Dinesh Chhabra, CEO, Usha International: Budget 2020 is being keenly awaited by all stakeholders fuelled with the expectations of it reviving consumption and spurring growth in the industry. GDP was at the lowest in the last decade and hence the industry has lot of expectations from the Budget. We expect the government to take long-term initiatives in Budget 2020 that will help infuse positivity, fuelling consumer demand and stabilize growth patterns in future. One of the key measures in the sector could be reduction of GST rates on electronic components and rationalization of the slabs for various categories of products. GST rate cuts on components would provide manufacturers with an incentive to expand production. It will also ensure that the cost of consumer durables are reduced, thereby further increasing demand and consumption. This will help reduce import of components into India, and would be beneficial both from the point of view of “Make in India” as well as the Phased Manufacturing Programme (PMP). We also hope that the budget is pro-consumption and has measures so that additional cash is available in the hands of people, which would in turn increase consumption. In addition, policy measure to re-energize the NBFCs, some of which were AAA rated at one time, and restart the lending cycle will also help put more cash in the hands of the consumers, thereby reviving demand. These measures will encourage this segment to grow at a faster pace. We are hopeful that these steps from the government will help spur revival in demand and consumption, bringing cheer to both industry and consumers.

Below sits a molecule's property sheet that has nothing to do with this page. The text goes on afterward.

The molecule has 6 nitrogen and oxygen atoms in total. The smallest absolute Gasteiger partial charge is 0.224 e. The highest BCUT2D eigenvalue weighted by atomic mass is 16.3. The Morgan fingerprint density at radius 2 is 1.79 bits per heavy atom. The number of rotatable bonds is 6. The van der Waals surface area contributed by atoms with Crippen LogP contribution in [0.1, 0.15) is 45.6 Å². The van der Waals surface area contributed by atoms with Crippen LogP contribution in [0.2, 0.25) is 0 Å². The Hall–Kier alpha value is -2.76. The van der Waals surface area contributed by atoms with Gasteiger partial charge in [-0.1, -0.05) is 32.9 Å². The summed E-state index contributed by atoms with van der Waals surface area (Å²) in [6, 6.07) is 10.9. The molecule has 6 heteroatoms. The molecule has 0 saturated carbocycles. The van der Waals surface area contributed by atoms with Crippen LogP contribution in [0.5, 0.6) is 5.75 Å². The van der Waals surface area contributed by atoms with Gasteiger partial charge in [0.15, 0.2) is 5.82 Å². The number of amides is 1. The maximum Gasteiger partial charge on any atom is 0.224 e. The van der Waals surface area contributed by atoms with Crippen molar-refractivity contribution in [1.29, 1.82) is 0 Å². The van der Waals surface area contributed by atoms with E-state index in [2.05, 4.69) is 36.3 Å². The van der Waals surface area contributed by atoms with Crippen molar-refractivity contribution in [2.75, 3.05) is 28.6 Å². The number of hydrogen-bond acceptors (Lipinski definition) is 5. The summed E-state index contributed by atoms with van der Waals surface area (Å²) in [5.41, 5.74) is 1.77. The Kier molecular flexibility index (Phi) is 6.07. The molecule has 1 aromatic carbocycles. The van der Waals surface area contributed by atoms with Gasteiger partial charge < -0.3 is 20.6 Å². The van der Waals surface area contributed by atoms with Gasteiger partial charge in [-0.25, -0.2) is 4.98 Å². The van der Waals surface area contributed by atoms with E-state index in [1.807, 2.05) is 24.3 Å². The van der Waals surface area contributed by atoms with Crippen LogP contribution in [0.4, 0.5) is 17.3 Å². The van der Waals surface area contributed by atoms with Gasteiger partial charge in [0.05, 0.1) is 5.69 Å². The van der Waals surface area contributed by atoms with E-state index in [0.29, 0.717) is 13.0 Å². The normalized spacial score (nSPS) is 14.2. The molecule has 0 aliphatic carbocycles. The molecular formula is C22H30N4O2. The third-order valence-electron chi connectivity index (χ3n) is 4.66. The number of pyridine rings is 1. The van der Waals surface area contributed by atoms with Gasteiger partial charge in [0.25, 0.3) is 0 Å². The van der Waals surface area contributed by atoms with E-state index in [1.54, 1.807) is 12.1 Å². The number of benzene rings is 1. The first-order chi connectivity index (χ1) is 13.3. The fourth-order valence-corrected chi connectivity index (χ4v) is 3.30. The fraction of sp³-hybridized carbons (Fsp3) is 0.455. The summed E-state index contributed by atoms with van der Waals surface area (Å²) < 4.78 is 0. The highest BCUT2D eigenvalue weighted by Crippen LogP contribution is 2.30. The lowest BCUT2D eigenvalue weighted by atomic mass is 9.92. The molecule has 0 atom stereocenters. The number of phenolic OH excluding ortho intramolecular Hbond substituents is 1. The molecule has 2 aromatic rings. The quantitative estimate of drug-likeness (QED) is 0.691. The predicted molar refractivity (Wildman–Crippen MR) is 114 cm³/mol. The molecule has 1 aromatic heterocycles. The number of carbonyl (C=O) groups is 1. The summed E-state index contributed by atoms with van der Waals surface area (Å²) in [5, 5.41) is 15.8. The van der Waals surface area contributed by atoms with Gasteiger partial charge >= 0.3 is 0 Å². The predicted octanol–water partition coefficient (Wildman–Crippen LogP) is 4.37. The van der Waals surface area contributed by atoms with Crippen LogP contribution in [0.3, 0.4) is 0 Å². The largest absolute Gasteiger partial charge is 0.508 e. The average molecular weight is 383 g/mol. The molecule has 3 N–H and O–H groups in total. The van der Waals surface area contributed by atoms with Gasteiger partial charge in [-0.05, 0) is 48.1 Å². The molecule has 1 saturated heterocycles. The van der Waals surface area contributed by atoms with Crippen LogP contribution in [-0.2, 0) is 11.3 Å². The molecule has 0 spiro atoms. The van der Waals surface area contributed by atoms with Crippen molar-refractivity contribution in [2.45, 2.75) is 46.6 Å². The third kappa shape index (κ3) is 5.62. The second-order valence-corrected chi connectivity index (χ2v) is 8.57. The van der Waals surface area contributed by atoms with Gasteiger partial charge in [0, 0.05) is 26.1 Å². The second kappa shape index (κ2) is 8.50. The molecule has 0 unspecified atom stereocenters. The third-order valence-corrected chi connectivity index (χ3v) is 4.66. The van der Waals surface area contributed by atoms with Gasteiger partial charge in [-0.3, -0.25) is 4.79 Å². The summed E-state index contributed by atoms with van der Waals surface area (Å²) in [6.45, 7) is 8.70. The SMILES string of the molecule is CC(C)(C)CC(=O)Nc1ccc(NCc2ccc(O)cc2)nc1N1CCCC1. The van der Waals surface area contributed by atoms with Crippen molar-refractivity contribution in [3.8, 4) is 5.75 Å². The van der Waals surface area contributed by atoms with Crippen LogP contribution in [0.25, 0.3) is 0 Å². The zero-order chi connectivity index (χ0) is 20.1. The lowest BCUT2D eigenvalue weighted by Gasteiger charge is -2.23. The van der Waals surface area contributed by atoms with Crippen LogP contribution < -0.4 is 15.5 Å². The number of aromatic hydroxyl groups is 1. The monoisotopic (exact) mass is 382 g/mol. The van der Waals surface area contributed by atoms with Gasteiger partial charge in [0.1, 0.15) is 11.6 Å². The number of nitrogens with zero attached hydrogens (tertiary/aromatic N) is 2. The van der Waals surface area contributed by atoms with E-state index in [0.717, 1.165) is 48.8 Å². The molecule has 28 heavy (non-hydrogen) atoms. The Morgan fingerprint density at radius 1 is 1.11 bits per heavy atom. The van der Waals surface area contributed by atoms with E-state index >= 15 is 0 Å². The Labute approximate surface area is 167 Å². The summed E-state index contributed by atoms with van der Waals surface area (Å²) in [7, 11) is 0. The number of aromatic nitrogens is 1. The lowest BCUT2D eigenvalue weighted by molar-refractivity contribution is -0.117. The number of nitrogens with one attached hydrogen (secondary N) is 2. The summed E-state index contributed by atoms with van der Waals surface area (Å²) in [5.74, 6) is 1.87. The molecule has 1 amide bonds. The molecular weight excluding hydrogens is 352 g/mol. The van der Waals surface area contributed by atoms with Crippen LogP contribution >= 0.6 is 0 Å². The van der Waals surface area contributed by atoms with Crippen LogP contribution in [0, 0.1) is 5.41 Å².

Manish Sharma, President and CEO, Panasonic India and South Asia: Our expectation from the Union Budget is to see reforms that drive consumption and improve consumer demand. The decision to exempt basic customs duty on open cells from 5% to 0% was a welcome move last year and allowed us to pass on the benefits to the consumers by a reduction in TV prices. Such initiatives with phased manufacturing programmes are helpful. However, the consumer appliances industry witnessed a flat growth over the last two years, and we urge the government to continue in the trajectory of positive policies to lend support and drive growth in the sector. To give you a perspective - product categories like air conditioners, refrigerators, washing machines, television (TV) and audio, have gradually moved from luxury items to necessity in urban India. The overall market size is Rs 76,400 crore and the market is estimated to grow at a CAGR of 11.7% till FY25 on the back of India's consumption story. In fact refrigerators and TVs are turning into necessity products even in rural India. So reduction in GST for TV and refrigerators will help reduce costs for you and drive further penetration of these products.